My mental hot-take wasn’t quite right. First, Musk himself said the Tesla Bot wasn’t intended to help with Tesla’s manufacturing. He instead described it as a consumer helper of sorts: “It should be able to, you know, ‘please go to the store and get me the following groceries,’ that kind of thing.”
Second, analysts at AI Day didn’t see it as gamechanger as much as an interesting kicker for the event. This summary from Goldman Sachs certainly lacks excitement:
Tesla said it is planning a robot in a humanoid form (5' 8" tall), and that this is a natural progression as self driving vehicles are a type of robot, and there is a lot of technology overlap with [full self driving] (as well as other capabilities at Tesla such as batteries, power electronics, and manufacturing). Tesla hasn't built this yet, but hopes to have a prototype next year.
Third, neither autonomous robots nor fully autonomous cars are why analysts currently recommend buying Tesla. Rather, the company simply sells really cool cars with some self-driving functionality. This from JPMorgan:
Its products are bold, distinctive, elegant, and highly entertaining to drive. The company is led by visionary leadership, backed by a management team with solid functional strength. Although both technology and execution risk seem substantially less than was once feared, expansion into higher volume segments with lower price points seems fraught with greater risk relative to demand, execution, and competition. Meanwhile, valuation appears to be pricing in upside related to expansion into mass-market segments well beyond our volume forecasts for the Model 3.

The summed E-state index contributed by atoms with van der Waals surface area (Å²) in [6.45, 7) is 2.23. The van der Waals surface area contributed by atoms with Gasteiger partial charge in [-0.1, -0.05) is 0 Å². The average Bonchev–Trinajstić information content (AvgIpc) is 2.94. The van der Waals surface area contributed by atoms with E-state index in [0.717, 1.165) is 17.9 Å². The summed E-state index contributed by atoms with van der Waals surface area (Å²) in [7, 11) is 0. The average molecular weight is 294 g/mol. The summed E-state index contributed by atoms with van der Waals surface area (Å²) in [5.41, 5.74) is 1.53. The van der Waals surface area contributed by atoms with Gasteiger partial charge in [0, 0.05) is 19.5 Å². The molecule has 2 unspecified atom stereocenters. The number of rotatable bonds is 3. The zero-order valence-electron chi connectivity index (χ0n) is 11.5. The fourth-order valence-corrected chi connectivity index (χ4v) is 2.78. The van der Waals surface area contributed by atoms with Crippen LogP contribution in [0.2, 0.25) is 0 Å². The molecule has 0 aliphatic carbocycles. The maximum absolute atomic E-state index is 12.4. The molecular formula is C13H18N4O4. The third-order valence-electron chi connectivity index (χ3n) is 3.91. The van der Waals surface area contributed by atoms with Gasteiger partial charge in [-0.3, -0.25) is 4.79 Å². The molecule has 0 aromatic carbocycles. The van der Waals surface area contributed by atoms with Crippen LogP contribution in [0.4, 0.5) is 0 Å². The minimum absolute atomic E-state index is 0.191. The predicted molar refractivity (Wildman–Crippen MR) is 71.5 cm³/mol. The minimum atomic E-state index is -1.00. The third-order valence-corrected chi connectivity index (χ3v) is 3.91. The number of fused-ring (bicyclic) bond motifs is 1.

It doesn’t surprise me that analysts are blasé over the Tesla Bot, especially given Musk’s role as corporate hypeman. It’s not just that, however. If there’s anything the pace of AV development has taught us, it’s that autonomy is, you know, really hard. In 2019, Musk somewhat infamously proclaimed that “a year from now” there would be “over a million cars with full self-driving, software, everything.” There are not. And last month he tweeted: